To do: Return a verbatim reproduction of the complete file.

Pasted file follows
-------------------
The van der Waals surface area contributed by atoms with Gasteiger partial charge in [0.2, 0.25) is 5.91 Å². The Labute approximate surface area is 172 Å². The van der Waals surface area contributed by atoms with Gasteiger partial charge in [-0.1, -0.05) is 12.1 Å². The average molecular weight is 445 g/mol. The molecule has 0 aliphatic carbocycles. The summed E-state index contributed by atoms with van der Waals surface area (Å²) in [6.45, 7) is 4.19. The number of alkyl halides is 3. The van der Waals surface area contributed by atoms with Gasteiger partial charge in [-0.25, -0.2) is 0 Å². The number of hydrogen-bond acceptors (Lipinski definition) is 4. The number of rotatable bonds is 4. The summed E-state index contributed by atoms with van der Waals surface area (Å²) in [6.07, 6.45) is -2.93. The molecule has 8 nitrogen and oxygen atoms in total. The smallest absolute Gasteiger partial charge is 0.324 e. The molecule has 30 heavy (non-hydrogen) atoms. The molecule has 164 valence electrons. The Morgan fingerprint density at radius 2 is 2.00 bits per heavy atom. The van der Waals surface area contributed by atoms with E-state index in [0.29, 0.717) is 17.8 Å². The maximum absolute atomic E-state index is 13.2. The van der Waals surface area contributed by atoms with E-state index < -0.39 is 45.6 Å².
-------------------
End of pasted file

The van der Waals surface area contributed by atoms with Gasteiger partial charge in [0.2, 0.25) is 5.91 Å². The Labute approximate surface area is 172 Å². The van der Waals surface area contributed by atoms with Gasteiger partial charge in [-0.1, -0.05) is 12.1 Å². The average molecular weight is 445 g/mol. The molecule has 0 aliphatic carbocycles. The summed E-state index contributed by atoms with van der Waals surface area (Å²) in [6.45, 7) is 4.19. The number of alkyl halides is 3. The van der Waals surface area contributed by atoms with Gasteiger partial charge in [-0.25, -0.2) is 0 Å². The number of hydrogen-bond acceptors (Lipinski definition) is 4. The number of rotatable bonds is 4. The summed E-state index contributed by atoms with van der Waals surface area (Å²) in [6.07, 6.45) is -2.93. The molecule has 8 nitrogen and oxygen atoms in total. The smallest absolute Gasteiger partial charge is 0.324 e. The molecule has 30 heavy (non-hydrogen) atoms. The molecule has 164 valence electrons. The Morgan fingerprint density at radius 2 is 2.00 bits per heavy atom. The van der Waals surface area contributed by atoms with E-state index in [0.29, 0.717) is 17.8 Å². The maximum absolute atomic E-state index is 13.2. The van der Waals surface area contributed by atoms with E-state index < -0.39 is 45.6 Å².